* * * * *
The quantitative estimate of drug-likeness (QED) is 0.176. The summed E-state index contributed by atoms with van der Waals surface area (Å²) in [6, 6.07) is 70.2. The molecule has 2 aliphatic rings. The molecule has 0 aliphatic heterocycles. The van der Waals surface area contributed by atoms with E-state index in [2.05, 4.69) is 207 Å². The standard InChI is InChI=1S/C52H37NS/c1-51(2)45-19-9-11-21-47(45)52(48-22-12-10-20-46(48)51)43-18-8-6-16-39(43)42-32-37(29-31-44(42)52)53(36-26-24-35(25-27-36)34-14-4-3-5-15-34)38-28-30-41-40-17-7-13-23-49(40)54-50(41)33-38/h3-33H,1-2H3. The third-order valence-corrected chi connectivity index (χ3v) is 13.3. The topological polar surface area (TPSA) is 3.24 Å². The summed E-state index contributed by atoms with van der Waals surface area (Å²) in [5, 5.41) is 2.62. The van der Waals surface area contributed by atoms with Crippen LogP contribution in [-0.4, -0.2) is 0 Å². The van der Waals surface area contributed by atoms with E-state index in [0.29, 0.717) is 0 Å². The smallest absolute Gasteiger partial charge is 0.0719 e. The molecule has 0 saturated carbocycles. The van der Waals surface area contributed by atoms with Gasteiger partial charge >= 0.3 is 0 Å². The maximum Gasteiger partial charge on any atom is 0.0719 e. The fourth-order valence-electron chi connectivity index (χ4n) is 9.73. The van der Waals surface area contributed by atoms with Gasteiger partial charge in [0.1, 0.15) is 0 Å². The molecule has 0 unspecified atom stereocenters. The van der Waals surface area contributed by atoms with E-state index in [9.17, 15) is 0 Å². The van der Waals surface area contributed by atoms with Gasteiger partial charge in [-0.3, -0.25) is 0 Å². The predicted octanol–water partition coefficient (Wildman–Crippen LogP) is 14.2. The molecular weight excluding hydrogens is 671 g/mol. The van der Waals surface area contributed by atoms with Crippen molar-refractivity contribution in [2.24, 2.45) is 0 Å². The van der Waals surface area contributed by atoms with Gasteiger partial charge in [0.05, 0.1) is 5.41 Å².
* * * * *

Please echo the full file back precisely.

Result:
The quantitative estimate of drug-likeness (QED) is 0.176. The summed E-state index contributed by atoms with van der Waals surface area (Å²) in [6, 6.07) is 70.2. The molecule has 2 aliphatic rings. The molecule has 0 aliphatic heterocycles. The van der Waals surface area contributed by atoms with E-state index in [2.05, 4.69) is 207 Å². The standard InChI is InChI=1S/C52H37NS/c1-51(2)45-19-9-11-21-47(45)52(48-22-12-10-20-46(48)51)43-18-8-6-16-39(43)42-32-37(29-31-44(42)52)53(36-26-24-35(25-27-36)34-14-4-3-5-15-34)38-28-30-41-40-17-7-13-23-49(40)54-50(41)33-38/h3-33H,1-2H3. The third-order valence-corrected chi connectivity index (χ3v) is 13.3. The topological polar surface area (TPSA) is 3.24 Å². The summed E-state index contributed by atoms with van der Waals surface area (Å²) in [5, 5.41) is 2.62. The van der Waals surface area contributed by atoms with Crippen LogP contribution in [-0.4, -0.2) is 0 Å². The van der Waals surface area contributed by atoms with E-state index in [0.29, 0.717) is 0 Å². The smallest absolute Gasteiger partial charge is 0.0719 e. The molecule has 0 saturated carbocycles. The van der Waals surface area contributed by atoms with Gasteiger partial charge >= 0.3 is 0 Å². The maximum Gasteiger partial charge on any atom is 0.0719 e. The fourth-order valence-electron chi connectivity index (χ4n) is 9.73. The van der Waals surface area contributed by atoms with Gasteiger partial charge in [0.1, 0.15) is 0 Å². The molecule has 0 unspecified atom stereocenters. The van der Waals surface area contributed by atoms with E-state index in [9.17, 15) is 0 Å². The van der Waals surface area contributed by atoms with Gasteiger partial charge in [-0.3, -0.25) is 0 Å². The predicted octanol–water partition coefficient (Wildman–Crippen LogP) is 14.2. The molecular weight excluding hydrogens is 671 g/mol. The van der Waals surface area contributed by atoms with Crippen molar-refractivity contribution in [2.24, 2.45) is 0 Å². The van der Waals surface area contributed by atoms with Gasteiger partial charge in [0.05, 0.1) is 5.41 Å².